Real-life whodunit remains a mystery
Two men disguised as police officers conned their way into Boston's Isabella Stewart Gardner Museum in the early morning hours of March 18, 1990. They quickly subdued the guards, then swept through the treasure-laden rooms, ripping Rembrandts and a Vermeer from their frames and scooping up other masterpieces by Degas and Manet.
Nearly two decades later, the world's largest art heist remains unsolved. The identity of the thieves is a mystery, and so is the fate of the artwork, estimated to be worth $300 million to $500 million.
In "The Gardner Heist," author Ulrich Boser offers a tantalizing whodunit as he embarks on an exhaustive search for the stolen masterpieces that takes him from the back alleys of Boston to the cliffs of England and picturesque villages overlooking Galway Bay in Ireland.
Boser, who has written for The New York Times and The
His journey begins in early 2005, when he travels to New York City to interview Harold Smith, a renowned art detective who has retrieved an impressive number of pilfered paintings worldwide and is determined to solve the Gardner theft. When the ailing detective dies weeks after the interview, Boser is handed his hefty Gardner file and is immediately consumed by it.
The list of suspects scrutinized by Boser seems endless and includes some of Boston's most notorious crime figures: fugitive gangster James "Whitey" Bulger, charged with 19 murders and one of the FBI's 10 Most Wanted; David A. Turner, once dubbed the South Shore's Teflon gangster and now serving a 38-year prison term for the 1999 attempted robbery of an armored car company vault; and Joseph Murray, a Charlestown drug smuggler and Irish Republican Army sympathizer shot to death by his wife in 1992.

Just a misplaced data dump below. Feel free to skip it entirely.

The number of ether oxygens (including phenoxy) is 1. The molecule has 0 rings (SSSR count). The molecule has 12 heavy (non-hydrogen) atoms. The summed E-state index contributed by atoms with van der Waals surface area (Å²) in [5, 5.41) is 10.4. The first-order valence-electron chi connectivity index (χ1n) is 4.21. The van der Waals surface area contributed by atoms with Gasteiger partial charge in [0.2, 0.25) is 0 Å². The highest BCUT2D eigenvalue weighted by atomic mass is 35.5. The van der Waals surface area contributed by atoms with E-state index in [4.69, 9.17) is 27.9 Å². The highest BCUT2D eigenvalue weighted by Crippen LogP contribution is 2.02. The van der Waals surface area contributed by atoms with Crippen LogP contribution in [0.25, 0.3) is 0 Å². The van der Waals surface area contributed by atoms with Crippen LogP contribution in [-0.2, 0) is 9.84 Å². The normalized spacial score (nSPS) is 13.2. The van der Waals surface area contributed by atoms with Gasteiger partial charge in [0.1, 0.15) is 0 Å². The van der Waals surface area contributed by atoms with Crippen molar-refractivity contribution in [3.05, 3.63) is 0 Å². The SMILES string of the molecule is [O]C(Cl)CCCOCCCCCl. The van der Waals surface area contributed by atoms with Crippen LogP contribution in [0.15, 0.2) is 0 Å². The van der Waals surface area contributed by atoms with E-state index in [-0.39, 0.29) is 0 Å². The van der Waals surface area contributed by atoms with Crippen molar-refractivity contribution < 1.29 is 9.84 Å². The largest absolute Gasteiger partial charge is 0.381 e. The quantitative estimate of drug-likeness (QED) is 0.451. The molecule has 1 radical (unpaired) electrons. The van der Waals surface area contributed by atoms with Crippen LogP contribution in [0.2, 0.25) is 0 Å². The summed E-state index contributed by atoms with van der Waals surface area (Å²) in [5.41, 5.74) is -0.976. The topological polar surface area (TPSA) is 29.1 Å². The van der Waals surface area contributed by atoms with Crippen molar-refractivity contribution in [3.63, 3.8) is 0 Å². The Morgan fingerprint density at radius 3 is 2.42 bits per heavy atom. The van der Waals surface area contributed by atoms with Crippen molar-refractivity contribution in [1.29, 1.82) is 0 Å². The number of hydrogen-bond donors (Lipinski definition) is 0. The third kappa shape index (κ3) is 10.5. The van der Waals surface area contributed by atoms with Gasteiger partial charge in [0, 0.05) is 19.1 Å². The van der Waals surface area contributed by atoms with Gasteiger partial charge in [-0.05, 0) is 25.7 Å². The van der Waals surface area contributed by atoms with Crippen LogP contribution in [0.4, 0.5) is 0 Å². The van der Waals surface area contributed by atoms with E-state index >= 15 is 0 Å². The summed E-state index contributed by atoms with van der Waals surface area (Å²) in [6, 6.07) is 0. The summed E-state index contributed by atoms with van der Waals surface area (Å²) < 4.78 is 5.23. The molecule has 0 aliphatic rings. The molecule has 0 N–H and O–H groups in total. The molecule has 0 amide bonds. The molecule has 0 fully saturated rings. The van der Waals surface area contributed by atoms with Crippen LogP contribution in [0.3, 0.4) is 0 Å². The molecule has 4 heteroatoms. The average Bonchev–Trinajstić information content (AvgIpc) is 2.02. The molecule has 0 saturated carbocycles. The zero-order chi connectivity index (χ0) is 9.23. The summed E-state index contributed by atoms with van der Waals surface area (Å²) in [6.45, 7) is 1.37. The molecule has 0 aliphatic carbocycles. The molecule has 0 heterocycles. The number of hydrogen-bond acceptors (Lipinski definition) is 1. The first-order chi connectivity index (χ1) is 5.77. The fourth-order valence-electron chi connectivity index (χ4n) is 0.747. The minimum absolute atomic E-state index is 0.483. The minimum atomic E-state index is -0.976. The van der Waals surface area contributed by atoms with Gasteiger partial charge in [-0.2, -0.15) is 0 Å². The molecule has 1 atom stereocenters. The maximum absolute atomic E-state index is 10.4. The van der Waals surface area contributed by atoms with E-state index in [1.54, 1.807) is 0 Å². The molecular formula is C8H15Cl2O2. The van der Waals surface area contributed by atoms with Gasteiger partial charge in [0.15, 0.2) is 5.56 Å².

One of the most startling revelations - which puts the artwork squarely in Bulger's hands - is disclosed for the first time by Boser, then later discounted as myth. Boser reveals that a reformed art fence he interviewed in an English seaside resort claimed that his business partner was working at an antiques fair in Coconut Grove, Fla., in the early 1990s when Bulger offered to sell him the Gardner loot for $10 million. But the business partner was willing to pay only $1 million and Bulger rejected that deal, according to the art fence.
Yet Boser later concedes that the reformed art fence also told him that when Bulger offered to sell the paintings, he was accompanied by Patrick Nee, a South Boston associate. He notes that it couldn't have happened that way because Nee was in prison at the time. And Nee insists it never happened at all.
Boser then shifts his focus to other suspects, finally fingering the imprisoned Turner as his personal prime suspect. He builds a case against Turner after tracking down an eyewitness who saw the robbers posing as police officers as they sat in a car outside the museum moments before their brazen break-in. That witness says Turner looks like one of the men he saw, but Turner emphatically denies any involvement.
There is no tidy ending to Boser's intriguing journey. To date, not one stolen Gardner treasure has been recovered. Gone are Rembrandt's "The Storm on the Sea of Galilee," "A Lady and Gentleman in Black," and a postage-stamp-size self-portrait; Johannes Vermeer's "The Concert"; Govaert Flinck's "Landscape With an Obelisk"; five sketches by Edgar Degas; and Edouard Manet's "Chez Tortoni."
Shelley Murphy is a member of the Globe staff.